1) Story element: “Aking punishes himself or his family members for misdeeds”.There was a Chola king, Manu Needhi Chola, who had a son. This son was driving his chariot recklessly, and it killed a calf. The mother of this calf, a cow, entered a town, rang the bell of justice(in those days there was a bell of justice near the centre of each town), and told what happened. The king put his son to death as punishment.

2) Story element: “A woman is miraculously served by nature due to her selfless devotion (her chastity) in relation to her husband”.Once there was a woman for whom water would form a large ball. She could carry this ball of water directly –no container was needed. However, one time the woman thought impurely about a man other than her husband, and as a result, the ball of water lost its shape and splashed to the ground.

3) Story element: “A woman in fury gets justice and becomes a goddess”.This character is very protective of her loved ones–but if she feels violated, she wreaks tremendous destruction.

3A Nalla Thangal (Good Sister).Nalla Thangal was very close to her brother. Her brother married. She also married and moved to a different village. One day, Nalla Thangal brought her two children to her brother’s house, to visit him. Her sister-in-law (her brother’s wife), said, “Your brother is not here. You and your children cannot come in. Go away.” The sister went to a well, threw her children into it, and jumped in herself. A flood rose up out of the well and washed away the entire village. Nalla Thangal became a goddess and was worshipped.

3B Isakki (also known as Neeli).

Isakki was impregnated by a man of the village. He denied it. Isakki went away, gave birth, and came back with the baby. The Panchayat leaders suggested that Isakki and the man she identified as the father of her child might sit and discuss the matter. They did so. The man continued to deny he was the father of the child. With her bare hands, Isakki tore the man’s heart out of his chest. Isakki became a goddess and was worshipped. (This story was told to me by Ms S. Saraswati of Nagercoil).1

Commentary

Goddesses Kannagi, Nalla Thangal, and Isakki all began as women. When they felt grievously abused, they become infuriated and caused great civic destruction. A personal issue became a public social issue. However, even though these characters prevailed in their conflicts, they did not live as human beings very much longer. Rather, they were thought to enter divine realms, were acclaimed as goddesses, and were worshipped. In terms of human behaviour, it may be said they over-reacted regarding the destruction they wrought. However, it seems that in Tamil culture it is widely understood that these characters should not be judged by contemporary human standards, and also perhaps should not be directly imitated.___

Conclusion

Just as “No man is an island unto himself” (Donne, 1623), we can see from the variations cited in this paper that story elements in traditional stories also tend to not stand alone in isolation. Rather, these story elements may appear in variations–within different versions of a story, and in numerous stories within a culture, woven into these stories in various ways that reflect the perceptions and beliefs of local individuals and groups.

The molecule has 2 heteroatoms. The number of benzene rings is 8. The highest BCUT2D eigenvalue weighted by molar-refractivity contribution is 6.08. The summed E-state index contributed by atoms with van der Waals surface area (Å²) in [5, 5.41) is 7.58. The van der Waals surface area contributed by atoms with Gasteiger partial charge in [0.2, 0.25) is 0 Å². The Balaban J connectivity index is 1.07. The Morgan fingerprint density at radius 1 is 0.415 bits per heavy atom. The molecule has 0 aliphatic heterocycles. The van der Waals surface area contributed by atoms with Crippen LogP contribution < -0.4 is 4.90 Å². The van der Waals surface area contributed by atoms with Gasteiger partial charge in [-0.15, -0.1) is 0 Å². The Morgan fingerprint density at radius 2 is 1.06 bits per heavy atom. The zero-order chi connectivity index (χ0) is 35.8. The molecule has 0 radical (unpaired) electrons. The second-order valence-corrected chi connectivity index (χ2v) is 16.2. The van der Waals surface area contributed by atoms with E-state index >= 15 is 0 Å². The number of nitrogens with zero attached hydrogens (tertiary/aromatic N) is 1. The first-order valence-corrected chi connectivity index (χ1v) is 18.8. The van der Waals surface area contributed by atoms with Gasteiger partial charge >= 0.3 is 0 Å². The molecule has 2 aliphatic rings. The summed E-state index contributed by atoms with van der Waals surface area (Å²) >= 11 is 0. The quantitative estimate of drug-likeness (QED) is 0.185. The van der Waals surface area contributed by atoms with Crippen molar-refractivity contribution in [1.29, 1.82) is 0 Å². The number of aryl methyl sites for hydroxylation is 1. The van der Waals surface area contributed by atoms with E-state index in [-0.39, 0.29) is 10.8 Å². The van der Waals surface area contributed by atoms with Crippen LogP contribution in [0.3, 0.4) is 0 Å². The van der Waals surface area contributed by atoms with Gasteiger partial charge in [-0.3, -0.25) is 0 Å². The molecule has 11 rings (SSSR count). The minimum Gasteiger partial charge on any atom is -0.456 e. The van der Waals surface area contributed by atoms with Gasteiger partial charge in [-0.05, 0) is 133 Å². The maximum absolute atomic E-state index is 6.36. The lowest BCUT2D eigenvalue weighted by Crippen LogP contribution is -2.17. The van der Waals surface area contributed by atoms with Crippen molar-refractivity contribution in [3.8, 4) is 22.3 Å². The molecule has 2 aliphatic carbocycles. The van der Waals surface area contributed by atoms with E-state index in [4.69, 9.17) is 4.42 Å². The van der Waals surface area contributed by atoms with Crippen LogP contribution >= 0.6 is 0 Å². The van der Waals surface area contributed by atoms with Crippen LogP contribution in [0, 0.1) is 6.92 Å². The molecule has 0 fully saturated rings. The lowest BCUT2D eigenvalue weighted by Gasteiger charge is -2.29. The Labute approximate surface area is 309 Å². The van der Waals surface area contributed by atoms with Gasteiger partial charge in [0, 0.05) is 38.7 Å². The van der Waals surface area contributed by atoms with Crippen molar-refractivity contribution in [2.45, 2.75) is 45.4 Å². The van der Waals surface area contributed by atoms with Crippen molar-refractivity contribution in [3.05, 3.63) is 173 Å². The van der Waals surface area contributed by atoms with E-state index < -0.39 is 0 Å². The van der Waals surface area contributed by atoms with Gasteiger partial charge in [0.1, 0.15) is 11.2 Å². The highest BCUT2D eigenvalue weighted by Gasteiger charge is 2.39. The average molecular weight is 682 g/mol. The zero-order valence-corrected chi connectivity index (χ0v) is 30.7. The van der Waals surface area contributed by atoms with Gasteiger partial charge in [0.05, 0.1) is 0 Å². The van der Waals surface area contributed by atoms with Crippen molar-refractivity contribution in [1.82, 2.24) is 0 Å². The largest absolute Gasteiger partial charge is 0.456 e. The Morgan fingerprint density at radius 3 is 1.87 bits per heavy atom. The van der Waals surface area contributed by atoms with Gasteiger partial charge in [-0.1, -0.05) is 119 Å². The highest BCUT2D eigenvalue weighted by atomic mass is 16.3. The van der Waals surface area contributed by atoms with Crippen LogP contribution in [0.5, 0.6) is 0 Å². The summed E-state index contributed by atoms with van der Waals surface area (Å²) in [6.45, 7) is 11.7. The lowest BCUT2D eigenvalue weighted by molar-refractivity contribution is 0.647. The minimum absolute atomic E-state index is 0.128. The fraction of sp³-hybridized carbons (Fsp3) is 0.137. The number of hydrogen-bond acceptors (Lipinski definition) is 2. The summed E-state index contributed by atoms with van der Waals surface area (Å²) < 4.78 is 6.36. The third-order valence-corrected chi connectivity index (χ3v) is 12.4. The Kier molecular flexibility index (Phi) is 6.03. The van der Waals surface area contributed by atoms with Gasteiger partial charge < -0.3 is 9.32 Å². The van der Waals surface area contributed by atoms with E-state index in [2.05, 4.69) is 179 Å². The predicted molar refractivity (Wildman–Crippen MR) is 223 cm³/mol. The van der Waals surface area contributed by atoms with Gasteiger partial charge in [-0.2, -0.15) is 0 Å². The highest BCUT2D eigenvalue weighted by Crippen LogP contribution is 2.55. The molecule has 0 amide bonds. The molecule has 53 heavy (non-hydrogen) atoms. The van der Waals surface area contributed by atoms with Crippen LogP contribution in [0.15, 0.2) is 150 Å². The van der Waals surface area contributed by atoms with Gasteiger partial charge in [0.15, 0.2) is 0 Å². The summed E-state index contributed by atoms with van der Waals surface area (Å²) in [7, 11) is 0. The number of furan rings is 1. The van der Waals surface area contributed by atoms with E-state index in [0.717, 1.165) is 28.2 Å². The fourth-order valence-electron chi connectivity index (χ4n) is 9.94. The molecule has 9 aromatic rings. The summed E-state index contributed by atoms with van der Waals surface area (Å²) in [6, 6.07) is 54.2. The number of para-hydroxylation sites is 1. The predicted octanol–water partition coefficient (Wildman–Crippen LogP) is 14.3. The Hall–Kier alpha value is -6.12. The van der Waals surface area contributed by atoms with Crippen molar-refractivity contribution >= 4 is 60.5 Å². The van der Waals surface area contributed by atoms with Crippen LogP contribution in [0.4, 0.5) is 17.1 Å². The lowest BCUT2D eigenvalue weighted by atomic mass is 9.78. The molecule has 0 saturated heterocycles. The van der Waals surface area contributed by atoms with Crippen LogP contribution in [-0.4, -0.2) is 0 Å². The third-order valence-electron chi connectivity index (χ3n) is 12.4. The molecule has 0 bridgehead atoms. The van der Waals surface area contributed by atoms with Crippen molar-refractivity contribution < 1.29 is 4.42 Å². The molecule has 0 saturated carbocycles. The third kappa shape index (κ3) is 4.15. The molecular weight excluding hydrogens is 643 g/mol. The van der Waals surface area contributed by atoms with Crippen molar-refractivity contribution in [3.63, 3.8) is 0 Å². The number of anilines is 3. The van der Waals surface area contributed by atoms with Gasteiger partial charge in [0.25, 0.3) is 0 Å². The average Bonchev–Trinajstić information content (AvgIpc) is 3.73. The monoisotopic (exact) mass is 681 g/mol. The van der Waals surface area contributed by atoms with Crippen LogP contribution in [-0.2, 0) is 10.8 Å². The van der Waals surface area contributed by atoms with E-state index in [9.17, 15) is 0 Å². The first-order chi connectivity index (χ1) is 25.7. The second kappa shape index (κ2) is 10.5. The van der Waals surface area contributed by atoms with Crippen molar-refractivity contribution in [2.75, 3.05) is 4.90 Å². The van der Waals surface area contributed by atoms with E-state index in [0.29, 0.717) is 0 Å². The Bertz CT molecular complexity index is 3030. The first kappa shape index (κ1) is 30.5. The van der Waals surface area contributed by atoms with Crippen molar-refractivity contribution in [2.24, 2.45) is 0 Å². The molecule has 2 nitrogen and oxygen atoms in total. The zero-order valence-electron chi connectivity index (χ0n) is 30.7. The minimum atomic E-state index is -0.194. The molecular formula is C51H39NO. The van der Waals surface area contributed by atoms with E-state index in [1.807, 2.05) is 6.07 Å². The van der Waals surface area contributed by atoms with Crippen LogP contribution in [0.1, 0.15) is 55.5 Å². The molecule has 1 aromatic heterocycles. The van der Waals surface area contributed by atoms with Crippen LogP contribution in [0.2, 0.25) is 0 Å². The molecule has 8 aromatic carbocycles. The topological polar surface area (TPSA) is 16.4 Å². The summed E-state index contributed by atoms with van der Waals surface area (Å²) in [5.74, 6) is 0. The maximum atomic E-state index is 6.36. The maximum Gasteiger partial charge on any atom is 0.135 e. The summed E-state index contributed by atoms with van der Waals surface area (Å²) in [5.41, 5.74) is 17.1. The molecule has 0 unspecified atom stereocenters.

1Ms. S. Saraswati is a professional Villupattu artist, and she tells the story of Isakki as a Villupattu. Villupattu is a folk genre of storytelling which is performed by an ensemble consisting of a lead storyteller, a supporting speaker, and singers and musicians who provide musical interludes in the course of a story. Villupattu performances traditionally are often sponsored by temples at the times of festivals honouring particular divine figures. A Villupattu performance often tells the story of a divinity who is then thought to be called into the bodies of some people present, although usually not the body of the lead storyteller.

6 References

Beck, Brenda, “The Study of a Tamil Epic: Several Versions of SilappathikaramCompared”, Journal of Tamil Studies, Vol. 1, No. 1,pp. 23-38,1972.

Donne, John, “Meditation 17”, London, 1623.

Mani, R.S., director, “Kannagi”, screenplay by Elangovan, produced by Jupiter Films, Coimbatore,1941.

Miller, Eric, Tamil Nadu’s Silappathikaram(Epic of the Anklet): Ancient Story and Modern Identity, self-published booklet, Chennai, July 1991, http://www.storytellingandvideoconferencing.com/18.html .

Miller, Eric, “In Praise of Citizen Kannagi”, The Hindu(Chennai edition), 16 June 2006, http://www.thehindu.com/todays-paper/tp-opinion/article3119956.ece ,and http://www.storytellinginstitute.org/14.pdf .

Ramanathan, A., in “Episodes in the Countryside”, 2010, http://tinyurl.com/Kannagi-Places , beginning at 8:50.

Revathi, Kutti, director, “Episodes in the Countryside: A Documentary on the Places of Kannagi Tour” (a 21-minute documentary movie), produced by World Storytelling Institute and Oho Productions, Chennai, 2010, http://tinyurl.com/Kannagi-Places .

Saraswati, S., Personal communication, Nagercoil, 1990.

Sumaresan, C., in “Episodes in the Countryside”, 2010, http://tinyurl.com/Kannagi-Places , beginning at 8:35.